Yoo In-sik slides open the front door of his repair shop, and a man on a mobility scooter pulls in. Yoo grabs an air hose, he fills his tires and backs out onto the street of this neighborhood in northern Seoul.
Yoo’s office is filled with parts of motorized wheel chairs and other adaptive equipment for persons with disabilities. Resting against the wall is a pair of skis and next to those is a device he made himself called an outrigger — it has ski blades which attach to his legs and helps Yoo stay balanced whenever he hits the slopes.
“I go out to the mountains on weekends during winter,” Yoo, 55, says.
But he is no ordinary skier — Yoo is one of South Korea’s first Winter Paralympians. He made his winter debut in Albertville, France, in 1992.
Tthe 2018 Winter Paralympics began Friday in Pyeongchang, with a record 576 athletes from 48 countries.
For Yoo, the idea that South Korea would host the games didn’t seem possible when he started skiing in the early 1980s.
“At that time winter sports weren’t so popular in Korea in general,” Yoo says, adding that winter sports programs for people with a disability were practically unheard of.
Yoo says he didn’t plan on becoming an athlete. He came from a poor family and had hoped to follow in his father’s footsteps as a career soldier in the South Korean armed forces.
But when Yoo was a teenager and awaiting military conscription in 1979, he was badly injured in a tractor accident. His right leg was amputated from the knee down. He underwent three operations and was fitted with a prosthetic leg.
“The accident happened out in the countryside and there wasn’t any good medical care there at the time,” he says. “If it had happened today, I would have been able to keep my leg.”
After enrolling in a ski camp for persons with disabilities, Yoo says he began to build his confidence. But he soon found that other skiers didn’t seem to want him on the mountain.
“I would take my leg off before I went skiing and people would tell me it was scaring children, so they made me wrap it up in a plastic bag,” Yoo says.
He recalls one time a janitor mistook his bag for garbage and threw his leg away.
“I had to ask the ski patrol to help find it and when we did, the cleaning crew just scolded me for leaving my leg around like that,” he says.
What was worse, Yoo says, was that sometimes while riding the chairlift, other skiers wouldn’t sit next to him.
“They’d just glance at my missing leg,” he says. “I guess they thought I was bad luck.”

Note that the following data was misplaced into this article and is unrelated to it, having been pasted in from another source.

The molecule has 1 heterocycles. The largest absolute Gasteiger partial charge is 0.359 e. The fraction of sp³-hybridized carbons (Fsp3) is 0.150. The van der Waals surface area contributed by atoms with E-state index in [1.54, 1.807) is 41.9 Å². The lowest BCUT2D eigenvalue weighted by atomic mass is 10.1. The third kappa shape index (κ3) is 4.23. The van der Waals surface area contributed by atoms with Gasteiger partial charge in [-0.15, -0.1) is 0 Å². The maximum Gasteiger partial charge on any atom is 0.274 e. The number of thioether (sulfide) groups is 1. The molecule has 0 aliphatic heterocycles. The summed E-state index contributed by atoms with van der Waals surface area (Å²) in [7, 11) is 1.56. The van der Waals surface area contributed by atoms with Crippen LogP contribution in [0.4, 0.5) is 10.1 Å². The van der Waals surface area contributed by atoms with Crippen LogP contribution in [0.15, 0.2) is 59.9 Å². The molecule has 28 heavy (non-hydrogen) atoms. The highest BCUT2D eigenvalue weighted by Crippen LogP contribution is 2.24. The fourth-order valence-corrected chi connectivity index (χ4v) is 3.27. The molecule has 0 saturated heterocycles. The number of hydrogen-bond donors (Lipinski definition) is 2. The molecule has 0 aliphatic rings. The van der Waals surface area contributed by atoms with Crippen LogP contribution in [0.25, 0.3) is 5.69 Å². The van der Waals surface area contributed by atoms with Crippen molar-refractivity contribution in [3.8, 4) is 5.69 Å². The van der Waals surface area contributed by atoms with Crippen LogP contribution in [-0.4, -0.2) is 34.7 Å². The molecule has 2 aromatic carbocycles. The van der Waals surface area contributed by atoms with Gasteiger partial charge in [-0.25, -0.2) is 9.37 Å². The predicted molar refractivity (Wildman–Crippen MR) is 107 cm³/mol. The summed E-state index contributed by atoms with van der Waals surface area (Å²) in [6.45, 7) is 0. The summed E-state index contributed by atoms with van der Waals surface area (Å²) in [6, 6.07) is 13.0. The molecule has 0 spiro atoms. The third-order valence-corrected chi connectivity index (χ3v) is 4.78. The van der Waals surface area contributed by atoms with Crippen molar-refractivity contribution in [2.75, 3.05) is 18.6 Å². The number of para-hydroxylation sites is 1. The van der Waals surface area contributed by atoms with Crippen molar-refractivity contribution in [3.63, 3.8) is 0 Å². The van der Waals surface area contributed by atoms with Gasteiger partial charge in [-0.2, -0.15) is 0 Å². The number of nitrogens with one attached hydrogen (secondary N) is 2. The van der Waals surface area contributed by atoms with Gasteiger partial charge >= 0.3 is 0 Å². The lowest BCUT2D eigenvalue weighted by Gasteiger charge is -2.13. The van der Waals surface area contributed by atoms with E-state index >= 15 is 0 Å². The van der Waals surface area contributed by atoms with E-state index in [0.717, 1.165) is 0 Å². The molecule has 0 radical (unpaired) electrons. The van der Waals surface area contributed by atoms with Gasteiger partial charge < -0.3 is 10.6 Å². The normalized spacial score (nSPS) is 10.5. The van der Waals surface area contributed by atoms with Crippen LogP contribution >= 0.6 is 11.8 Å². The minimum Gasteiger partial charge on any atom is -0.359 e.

Yoo says that prejudice hurt him, but it also motivated him to train harder so that one day he could earn their respect.
That dedication paid off when Yoo qualified as a power-lifter for the 1988 summer Paralympics in Seoul.
Even though he didn’t medal, it was a good experience, he says. What he really wanted, though, was to represent his country in the Winter Games, but South Korea had never sent athletes to those Paralympics before.
Then in 1992 Yoo got his shot; he and another South Korean skier qualified for the downhill race, making them pioneers for winter para-sports.
Looking back at it now, Yoo says they weren’t really prepared to compete.
“We didn’t even have the right skis for the competition,” he recalls. “I just felt athletes from the other countries were laughing at us.”
One silver lining to the whole experience, Yoo says, is that he beat all of Japan’s skiers in that event.
Yoo went onto compete in subsequent Winter Paralympics in Lillehammer and Nagano before retiring from racing.
Winter sports for persons with disabilities in South Korea have grown since Yoo made his debut 26 years ago. In the Pyeongchang Games, the host nation is fielding 36 athletes in all six sports events: alpine skiing, biathlon, cross-country skiing, ice hockey, snowboarding and wheelchair curling.
Min Byung-seok, 55, an alternate on South Korea’s men’s wheelchair curling team, hopes the games can raise the public’s awareness of people with physical differences.
“While improvements have been made over the years, I still feel there is a gap between those with and without disabilities,” Min says.
Yoo In-sik says he’d like to see greater opportunities for winter para-athletes and wishes the Paralympics received more support and media attention.
But with or without the games in South Korea, Yoo says the prejudice that he used to experience on the ski trail is long gone.
“When I ski now, people cheer me on and clap for me,” he says. “I still get looks, but it feels like they are out of admiration for what I am doing.”
And when he leaves his prosthetic leg behind at the bottom of the mountain now, Yoo says he no longer has to wrap it up in a plastic bag.